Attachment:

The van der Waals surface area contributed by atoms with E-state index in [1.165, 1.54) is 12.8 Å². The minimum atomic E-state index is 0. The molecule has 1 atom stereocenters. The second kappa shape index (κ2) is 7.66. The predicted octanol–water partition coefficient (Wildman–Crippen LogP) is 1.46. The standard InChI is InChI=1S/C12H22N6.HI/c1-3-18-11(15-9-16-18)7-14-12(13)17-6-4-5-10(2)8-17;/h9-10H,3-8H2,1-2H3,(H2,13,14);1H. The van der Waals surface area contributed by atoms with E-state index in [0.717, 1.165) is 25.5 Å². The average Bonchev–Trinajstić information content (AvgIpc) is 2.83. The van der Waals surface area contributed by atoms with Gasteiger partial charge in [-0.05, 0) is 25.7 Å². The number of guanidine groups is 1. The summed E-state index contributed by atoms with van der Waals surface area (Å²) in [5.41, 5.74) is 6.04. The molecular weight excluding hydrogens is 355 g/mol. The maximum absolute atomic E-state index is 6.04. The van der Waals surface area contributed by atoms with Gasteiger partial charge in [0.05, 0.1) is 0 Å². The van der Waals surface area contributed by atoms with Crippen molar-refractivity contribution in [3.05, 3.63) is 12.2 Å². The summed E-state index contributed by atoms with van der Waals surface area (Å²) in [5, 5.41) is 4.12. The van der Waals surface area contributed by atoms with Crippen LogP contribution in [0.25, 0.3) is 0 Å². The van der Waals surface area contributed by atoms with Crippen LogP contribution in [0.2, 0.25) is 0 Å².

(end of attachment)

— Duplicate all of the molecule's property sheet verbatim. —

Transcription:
The van der Waals surface area contributed by atoms with E-state index in [1.165, 1.54) is 12.8 Å². The minimum atomic E-state index is 0. The molecule has 1 atom stereocenters. The second kappa shape index (κ2) is 7.66. The predicted octanol–water partition coefficient (Wildman–Crippen LogP) is 1.46. The standard InChI is InChI=1S/C12H22N6.HI/c1-3-18-11(15-9-16-18)7-14-12(13)17-6-4-5-10(2)8-17;/h9-10H,3-8H2,1-2H3,(H2,13,14);1H. The van der Waals surface area contributed by atoms with E-state index in [0.717, 1.165) is 25.5 Å². The average Bonchev–Trinajstić information content (AvgIpc) is 2.83. The van der Waals surface area contributed by atoms with Gasteiger partial charge in [-0.05, 0) is 25.7 Å². The number of guanidine groups is 1. The summed E-state index contributed by atoms with van der Waals surface area (Å²) in [5.41, 5.74) is 6.04. The molecular weight excluding hydrogens is 355 g/mol. The maximum absolute atomic E-state index is 6.04. The van der Waals surface area contributed by atoms with Gasteiger partial charge in [0.05, 0.1) is 0 Å². The van der Waals surface area contributed by atoms with Crippen molar-refractivity contribution in [3.05, 3.63) is 12.2 Å². The summed E-state index contributed by atoms with van der Waals surface area (Å²) in [5, 5.41) is 4.12. The van der Waals surface area contributed by atoms with Crippen LogP contribution in [0.25, 0.3) is 0 Å². The van der Waals surface area contributed by atoms with Crippen LogP contribution in [0.2, 0.25) is 0 Å².